The Maritime History of the Great Lakes
Bulletin (Collingwood, ON), October 18, 1882

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Coroner Crookshanks, of Barrie closed on Thursday and the jury found the following verdict ;

We the jury empanelled to enquire into the death of Isaac Lecarte and others found dead in Georgian bay, after duly considering all the evidence laid relating to the matter find as follows;

"1 The said Isaac Lecarte came to his death from exposure and exhaustion while escaping from the steamer Asia, which foundered on the 14th of September , 1882.

"2 That the loss of the Asia was due to an unprecedented storm which prevailed on Georgian bay on the 14th of September last and through narrow judgement on the part of the captain in leaving Presqu'Isle with the reading of the barometer so exceedingly low.

"3 That the Board of Steamboat Inspectors are indirectly to blame for the loss of lives in not notifying the Collector of Customs at Collingwood to detain the Asia until a new certificate was granted or refused her.

"4 We also find from the evidence produced that the Asia was in a good state of repair, and as far as repairs go seaworthy.

"5 From the evidence produced we do not consider the old Welland canal style of propellers suitable for lake navigation, on account of their bluffness fore and aft, causing them to draw water after them, thereby rendering them difficult to steer in bad weather, especially on the local routes, where the quantity of freight varies from one to three or four hundred tons. We also condemn them for the slightness of their construction, and the height of their upper works.

"6 We also condemn the practice of granting certificates to steamboats to carry more passengers than they have life-saving apparatus for, and recommend that all passengers steamers be compelled to carry life-boats and life-rafts sufficient to save all the passengers and crew they are allowed by law to carry, and would also strongly recommend that all captains and mates of all vessels steam and sail, be subjected to a strict examination before they be allowed to hold such positions.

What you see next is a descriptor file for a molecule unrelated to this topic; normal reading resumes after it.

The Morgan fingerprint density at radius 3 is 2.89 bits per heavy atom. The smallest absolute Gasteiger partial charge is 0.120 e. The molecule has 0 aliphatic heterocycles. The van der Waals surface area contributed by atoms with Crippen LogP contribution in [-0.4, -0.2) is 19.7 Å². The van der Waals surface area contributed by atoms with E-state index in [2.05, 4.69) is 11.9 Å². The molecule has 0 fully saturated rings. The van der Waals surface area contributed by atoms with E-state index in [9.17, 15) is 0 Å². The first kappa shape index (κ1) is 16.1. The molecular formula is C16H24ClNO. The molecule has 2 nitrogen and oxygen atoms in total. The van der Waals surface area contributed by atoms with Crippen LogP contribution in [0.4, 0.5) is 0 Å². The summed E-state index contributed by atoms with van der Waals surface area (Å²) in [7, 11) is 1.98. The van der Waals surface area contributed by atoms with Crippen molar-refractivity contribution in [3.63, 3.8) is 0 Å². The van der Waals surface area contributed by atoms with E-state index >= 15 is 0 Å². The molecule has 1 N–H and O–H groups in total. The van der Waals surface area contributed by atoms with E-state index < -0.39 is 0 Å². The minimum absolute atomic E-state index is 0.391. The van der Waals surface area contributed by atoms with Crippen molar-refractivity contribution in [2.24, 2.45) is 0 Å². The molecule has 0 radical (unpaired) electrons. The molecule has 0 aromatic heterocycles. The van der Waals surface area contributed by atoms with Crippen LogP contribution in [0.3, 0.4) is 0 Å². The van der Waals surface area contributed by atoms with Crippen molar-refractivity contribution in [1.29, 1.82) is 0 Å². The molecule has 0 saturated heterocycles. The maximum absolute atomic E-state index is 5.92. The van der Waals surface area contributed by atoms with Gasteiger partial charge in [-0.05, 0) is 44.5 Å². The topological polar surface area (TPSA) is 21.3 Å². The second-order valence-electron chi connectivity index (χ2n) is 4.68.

"7 In conclusion, we would suggest that, as far as practicable, a list of passengers from the principal ports of embarkation be kept on shore"


OWEN SOUND, Oct, 12 - The Asia disaster is still uppermost in the minds of many of our citizens, all are anxiously awaiting the return of the tug-boat Kendrick, which was sent out to search for bodies and wreckage from the ill-fated vessel. Several strangers are here looking for the remains of their friends who were passengers on the Asia. Among them who are here are Mr. A. T. Bledsoe, of Cincinnati, Ohio, and Mr. R. N. Gravin, of Limehouse, Ont. Mr. Bledsoe is looking for the bodies of Mr. & Mrs. W. H. Woods, and Mr. Gravin is looking for those of Mr. and Mrs. Kerr and their seven children.

The steamer Africa, of the Owen Sound Despatch co's line arrived here early this morning and amongst her passengers was Mr. John TenEyck, of Morley, who has been fishing off Lonely Island. As soon as the Africa arrived Mr. TenEyck was interviewed. He says he met the tug-boat Kendrick near Lonely island for bodies, the captain going around the island in one direction and himself in another .The captain's party saw a pile of fresh dirt and stone a short distance inland, and upon going up to it discovered that the body of a woman had been secreted there, not buried.

The party examined the corpse, and found it to be the body of a full-grown woman. It had been stripped of all jewellery, excepting a narrow black bracelet. The pocket of her dress was cut, and a pocket book rifled of its contents was found nearby in the bushes. They examined the underclothing, and found the name of Mrs Woods on the corset and on the stockings. The party again covered the body, and went to the lighthouse that is situated upon the island. The lighthouse keeper said the body was found on Sunday, Oct. 1st but he had not reported it to anyone. The tug left Lonely Island for this place on Tuesday at noon, and as it has not yet arrived it is supposed that other bodies have been found, and possibly the body of Mrs. Woods taken on board .

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October 18, 1882
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Bill Hester
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Public domain: Copyright has expired according to the applicable Canadian or American laws. No restrictions on use.
Maritime History of the Great Lakes
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Bulletin (Collingwood, ON), October 18, 1882